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Uniform number (American football)

From Wikipedia, the free encyclopedia

Uniform numbers in American football are unusual compared to those in other sports. They are displayed in more locations on the uniform; they are universally worn on both the front and back of the jersey; and in many cases "TV numbers" are displayed on either the jersey sleeves. the shoulder pad, or occasionally on the helmets. The numbers on the front and back of the jersey also are very large, covering most of the jersey. More importantly, certain numbers may only be worn by players playing specific positions; thus, the jersey numbers assist the officials in determining possible rules infractions by players.

Under current rules in all three of the most prominent levels of American football (high school football, college football and professional football), all players must wear a number from 1 to 99, and no two players on the same team may wear the same number on the field at the same time. Players could formerly use the numbers 0 and 00, numbers that were phased out in the 1970s, and on two special occasions in the 1960s, placekickers wore the number 100. Those who wear numbers from 50 to 79 are, by rule, prohibited from catching or touching forward passes if their team is in possession of the ball and may not line up in a position that allows them to do so-, unless explicitly indicated to the referee during a tackle-eligible play. Other than this, the correspondence between jersey numbers and player positions is largely a matter of style, tradition and semantics.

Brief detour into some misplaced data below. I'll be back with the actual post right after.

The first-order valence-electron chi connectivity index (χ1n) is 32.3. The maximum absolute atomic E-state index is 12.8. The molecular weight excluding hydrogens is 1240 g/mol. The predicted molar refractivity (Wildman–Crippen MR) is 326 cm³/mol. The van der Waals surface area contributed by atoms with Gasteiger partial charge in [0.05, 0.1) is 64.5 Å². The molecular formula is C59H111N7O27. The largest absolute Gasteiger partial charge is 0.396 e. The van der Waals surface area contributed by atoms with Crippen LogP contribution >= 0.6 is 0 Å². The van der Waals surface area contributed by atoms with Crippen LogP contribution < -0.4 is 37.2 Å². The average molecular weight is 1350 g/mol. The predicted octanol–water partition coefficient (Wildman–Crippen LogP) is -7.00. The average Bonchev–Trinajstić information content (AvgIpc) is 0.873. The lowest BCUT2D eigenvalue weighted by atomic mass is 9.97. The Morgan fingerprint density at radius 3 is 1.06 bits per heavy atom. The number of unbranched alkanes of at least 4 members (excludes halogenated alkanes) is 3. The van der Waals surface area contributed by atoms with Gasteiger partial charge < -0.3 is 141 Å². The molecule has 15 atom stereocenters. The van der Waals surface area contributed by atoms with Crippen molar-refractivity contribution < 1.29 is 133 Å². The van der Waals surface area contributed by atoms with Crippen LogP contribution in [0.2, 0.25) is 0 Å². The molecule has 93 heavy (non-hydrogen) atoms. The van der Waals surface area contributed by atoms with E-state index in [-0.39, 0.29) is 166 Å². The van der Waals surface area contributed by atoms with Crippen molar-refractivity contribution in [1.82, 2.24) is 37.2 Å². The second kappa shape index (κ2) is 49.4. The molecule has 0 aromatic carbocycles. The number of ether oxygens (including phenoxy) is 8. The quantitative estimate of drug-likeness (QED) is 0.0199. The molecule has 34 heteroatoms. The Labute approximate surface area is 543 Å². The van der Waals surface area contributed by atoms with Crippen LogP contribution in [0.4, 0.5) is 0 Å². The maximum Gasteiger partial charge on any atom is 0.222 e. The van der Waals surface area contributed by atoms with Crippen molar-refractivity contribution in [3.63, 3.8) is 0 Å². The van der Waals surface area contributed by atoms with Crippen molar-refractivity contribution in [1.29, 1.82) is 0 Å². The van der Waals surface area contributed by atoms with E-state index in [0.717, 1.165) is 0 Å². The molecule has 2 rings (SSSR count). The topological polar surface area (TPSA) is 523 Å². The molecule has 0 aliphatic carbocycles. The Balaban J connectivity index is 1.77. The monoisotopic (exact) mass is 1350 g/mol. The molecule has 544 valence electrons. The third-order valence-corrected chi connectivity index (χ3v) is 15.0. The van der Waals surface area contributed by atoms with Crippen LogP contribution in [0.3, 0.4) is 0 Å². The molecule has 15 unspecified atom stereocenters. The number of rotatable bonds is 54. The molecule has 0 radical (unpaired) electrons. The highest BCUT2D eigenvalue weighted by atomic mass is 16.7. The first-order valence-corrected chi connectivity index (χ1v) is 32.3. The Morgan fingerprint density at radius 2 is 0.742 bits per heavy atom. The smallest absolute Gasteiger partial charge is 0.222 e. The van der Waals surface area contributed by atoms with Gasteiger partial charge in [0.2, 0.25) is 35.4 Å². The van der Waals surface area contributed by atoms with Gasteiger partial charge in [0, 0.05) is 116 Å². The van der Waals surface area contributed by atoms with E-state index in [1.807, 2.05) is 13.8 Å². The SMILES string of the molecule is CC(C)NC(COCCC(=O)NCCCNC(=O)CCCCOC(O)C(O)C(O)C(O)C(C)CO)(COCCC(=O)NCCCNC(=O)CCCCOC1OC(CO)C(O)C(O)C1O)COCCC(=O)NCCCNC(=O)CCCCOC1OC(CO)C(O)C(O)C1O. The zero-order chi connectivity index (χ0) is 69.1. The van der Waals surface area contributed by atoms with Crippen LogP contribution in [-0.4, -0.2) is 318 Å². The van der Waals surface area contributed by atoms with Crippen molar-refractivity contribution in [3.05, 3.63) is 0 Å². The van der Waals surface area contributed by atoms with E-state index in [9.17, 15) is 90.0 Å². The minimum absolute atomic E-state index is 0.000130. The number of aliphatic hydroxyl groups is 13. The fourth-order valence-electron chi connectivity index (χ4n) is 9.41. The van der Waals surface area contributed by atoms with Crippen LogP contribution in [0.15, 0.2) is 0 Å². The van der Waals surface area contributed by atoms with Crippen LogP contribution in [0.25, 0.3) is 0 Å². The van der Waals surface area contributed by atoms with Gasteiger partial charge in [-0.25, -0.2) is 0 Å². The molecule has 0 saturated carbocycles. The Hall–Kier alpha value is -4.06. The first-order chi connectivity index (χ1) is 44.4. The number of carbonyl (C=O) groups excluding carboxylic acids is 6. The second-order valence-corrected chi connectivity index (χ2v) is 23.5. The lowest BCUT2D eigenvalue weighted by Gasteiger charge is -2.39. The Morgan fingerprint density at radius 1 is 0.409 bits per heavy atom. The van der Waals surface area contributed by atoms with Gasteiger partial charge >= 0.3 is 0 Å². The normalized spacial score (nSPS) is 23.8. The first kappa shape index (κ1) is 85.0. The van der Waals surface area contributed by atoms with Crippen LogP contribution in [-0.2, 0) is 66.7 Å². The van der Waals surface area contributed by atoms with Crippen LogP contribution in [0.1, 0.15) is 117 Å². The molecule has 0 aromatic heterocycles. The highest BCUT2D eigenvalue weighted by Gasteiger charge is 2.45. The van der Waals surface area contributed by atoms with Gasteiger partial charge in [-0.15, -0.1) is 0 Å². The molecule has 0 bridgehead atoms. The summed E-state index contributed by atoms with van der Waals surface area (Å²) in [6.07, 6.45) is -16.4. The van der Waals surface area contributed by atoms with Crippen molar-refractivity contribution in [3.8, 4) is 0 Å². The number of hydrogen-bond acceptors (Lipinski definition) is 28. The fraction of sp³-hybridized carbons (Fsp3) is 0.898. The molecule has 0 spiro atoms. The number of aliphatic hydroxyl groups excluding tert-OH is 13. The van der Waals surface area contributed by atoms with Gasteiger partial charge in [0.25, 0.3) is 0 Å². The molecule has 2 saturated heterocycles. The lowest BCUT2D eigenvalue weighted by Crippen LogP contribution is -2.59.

The related sport of Canadian football follows a similar numbering scheme to that of American scholastic football, except that the ineligible numbers span only from 50 to 69 and that 0 and 00 are still available for use. (Historically, the Canadian numbering scheme made numbers 40 to 69 ineligible.)

National Football League

The National Football League numbering system dates from a large scale change of their rules in 1973, subsequently amended in various minor ways. As of 2015, players are generally required to wear numbers within ranges based on their positions as shown in the following table.[1]

Number Range QB RB/FB WR TE / H OL DL LB DB K / P LS
1-9 Yes No No No No No No No Yes No
10–19 Yes No Yes No No No No No Yes No
20–29 No Yes No No No No No Yes No No
30–39 No Yes No No No No No Yes No No
40–49 No Yes No Yes No No Yes Yes No Yes
50–59 No No No No Yes[a] Yes Yes No No Yes
60–69 No No No No Yes Yes No No No Yes
70–79 No No No No Yes Yes No No No Yes
80–89 No No Yes Yes No No No No No Yes
90–99 No No No No No Yes Yes No No Yes


Exceptions to this system do exist, including during the National Football League preseason with associated larger team rosters. The numbers used relate to the player's primary position when they are first assigned a number. If they later change positions, they can keep their prior number, unless it conflicts with the eligible receiver rule; that is only players that change positions from an eligible position (such as receiver or back) to an ineligible position (such as an offensive lineman) are required to change numbers if they change position. Additionally, during a game a player may play out-of-position, but only after reporting in to the referees, who will announce to the stadium that a specific player number has reported in (for example "Number 61 has reported as an eligible receiver") to alert the opposing team, other officials, and the audience that a player is legally out-of-position.[1]